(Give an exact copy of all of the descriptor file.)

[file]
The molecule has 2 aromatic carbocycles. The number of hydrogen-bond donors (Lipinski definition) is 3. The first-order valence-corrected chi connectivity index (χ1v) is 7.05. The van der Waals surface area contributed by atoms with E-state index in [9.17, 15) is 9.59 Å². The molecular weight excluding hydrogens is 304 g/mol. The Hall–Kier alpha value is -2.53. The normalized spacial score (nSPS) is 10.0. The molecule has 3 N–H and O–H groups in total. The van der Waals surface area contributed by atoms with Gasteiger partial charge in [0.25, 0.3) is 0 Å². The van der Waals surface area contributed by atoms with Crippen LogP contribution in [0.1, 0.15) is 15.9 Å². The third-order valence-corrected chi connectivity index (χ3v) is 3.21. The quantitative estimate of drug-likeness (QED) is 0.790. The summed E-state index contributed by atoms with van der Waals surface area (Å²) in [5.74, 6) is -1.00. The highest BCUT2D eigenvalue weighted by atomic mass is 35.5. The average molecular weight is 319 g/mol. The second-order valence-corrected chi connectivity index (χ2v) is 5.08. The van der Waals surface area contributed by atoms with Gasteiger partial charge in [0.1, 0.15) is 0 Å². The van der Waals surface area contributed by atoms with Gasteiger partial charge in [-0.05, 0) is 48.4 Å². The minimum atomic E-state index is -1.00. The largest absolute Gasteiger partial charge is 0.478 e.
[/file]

The molecule has 2 aromatic carbocycles. The number of hydrogen-bond donors (Lipinski definition) is 3. The first-order valence-corrected chi connectivity index (χ1v) is 7.05. The van der Waals surface area contributed by atoms with E-state index in [9.17, 15) is 9.59 Å². The molecular weight excluding hydrogens is 304 g/mol. The Hall–Kier alpha value is -2.53. The normalized spacial score (nSPS) is 10.0. The molecule has 3 N–H and O–H groups in total. The van der Waals surface area contributed by atoms with Gasteiger partial charge in [0.25, 0.3) is 0 Å². The van der Waals surface area contributed by atoms with Crippen LogP contribution in [0.1, 0.15) is 15.9 Å². The third-order valence-corrected chi connectivity index (χ3v) is 3.21. The quantitative estimate of drug-likeness (QED) is 0.790. The summed E-state index contributed by atoms with van der Waals surface area (Å²) in [5.74, 6) is -1.00. The highest BCUT2D eigenvalue weighted by atomic mass is 35.5. The average molecular weight is 319 g/mol. The second-order valence-corrected chi connectivity index (χ2v) is 5.08. The van der Waals surface area contributed by atoms with Gasteiger partial charge in [0.1, 0.15) is 0 Å². The van der Waals surface area contributed by atoms with Gasteiger partial charge in [-0.05, 0) is 48.4 Å². The minimum atomic E-state index is -1.00. The largest absolute Gasteiger partial charge is 0.478 e.